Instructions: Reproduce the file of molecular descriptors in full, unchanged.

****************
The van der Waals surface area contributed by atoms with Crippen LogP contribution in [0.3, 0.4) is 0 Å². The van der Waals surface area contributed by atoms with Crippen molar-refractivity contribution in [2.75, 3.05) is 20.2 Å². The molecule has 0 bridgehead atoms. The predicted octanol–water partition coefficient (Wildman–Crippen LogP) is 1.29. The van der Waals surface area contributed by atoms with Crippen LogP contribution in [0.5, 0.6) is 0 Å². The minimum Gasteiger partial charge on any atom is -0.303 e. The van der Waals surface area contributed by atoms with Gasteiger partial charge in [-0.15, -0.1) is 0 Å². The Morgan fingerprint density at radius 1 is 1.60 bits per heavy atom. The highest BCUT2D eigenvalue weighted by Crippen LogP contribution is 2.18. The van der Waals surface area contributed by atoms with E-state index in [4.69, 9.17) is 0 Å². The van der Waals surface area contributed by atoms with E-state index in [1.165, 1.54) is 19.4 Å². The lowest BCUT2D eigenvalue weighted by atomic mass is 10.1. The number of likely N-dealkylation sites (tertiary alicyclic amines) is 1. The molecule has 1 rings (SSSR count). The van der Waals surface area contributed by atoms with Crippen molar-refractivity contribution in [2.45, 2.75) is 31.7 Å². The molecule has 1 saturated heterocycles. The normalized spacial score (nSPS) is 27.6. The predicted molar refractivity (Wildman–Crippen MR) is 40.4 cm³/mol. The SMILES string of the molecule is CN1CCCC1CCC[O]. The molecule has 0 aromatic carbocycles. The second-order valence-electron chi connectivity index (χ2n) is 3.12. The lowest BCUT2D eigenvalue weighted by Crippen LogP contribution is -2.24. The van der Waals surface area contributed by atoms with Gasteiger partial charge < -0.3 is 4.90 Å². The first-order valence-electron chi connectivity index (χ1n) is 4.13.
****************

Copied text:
The van der Waals surface area contributed by atoms with Crippen LogP contribution in [0.3, 0.4) is 0 Å². The van der Waals surface area contributed by atoms with Crippen molar-refractivity contribution in [2.75, 3.05) is 20.2 Å². The molecule has 0 bridgehead atoms. The predicted octanol–water partition coefficient (Wildman–Crippen LogP) is 1.29. The van der Waals surface area contributed by atoms with Crippen LogP contribution in [0.5, 0.6) is 0 Å². The minimum Gasteiger partial charge on any atom is -0.303 e. The van der Waals surface area contributed by atoms with Gasteiger partial charge in [-0.15, -0.1) is 0 Å². The Morgan fingerprint density at radius 1 is 1.60 bits per heavy atom. The highest BCUT2D eigenvalue weighted by Crippen LogP contribution is 2.18. The van der Waals surface area contributed by atoms with E-state index in [4.69, 9.17) is 0 Å². The van der Waals surface area contributed by atoms with E-state index in [1.165, 1.54) is 19.4 Å². The lowest BCUT2D eigenvalue weighted by atomic mass is 10.1. The number of likely N-dealkylation sites (tertiary alicyclic amines) is 1. The molecule has 1 rings (SSSR count). The van der Waals surface area contributed by atoms with Crippen molar-refractivity contribution in [2.45, 2.75) is 31.7 Å². The molecule has 1 saturated heterocycles. The normalized spacial score (nSPS) is 27.6. The predicted molar refractivity (Wildman–Crippen MR) is 40.4 cm³/mol. The SMILES string of the molecule is CN1CCCC1CCC[O]. The molecule has 0 aromatic carbocycles. The second-order valence-electron chi connectivity index (χ2n) is 3.12. The lowest BCUT2D eigenvalue weighted by Crippen LogP contribution is -2.24. The van der Waals surface area contributed by atoms with Gasteiger partial charge < -0.3 is 4.90 Å². The first-order valence-electron chi connectivity index (χ1n) is 4.13.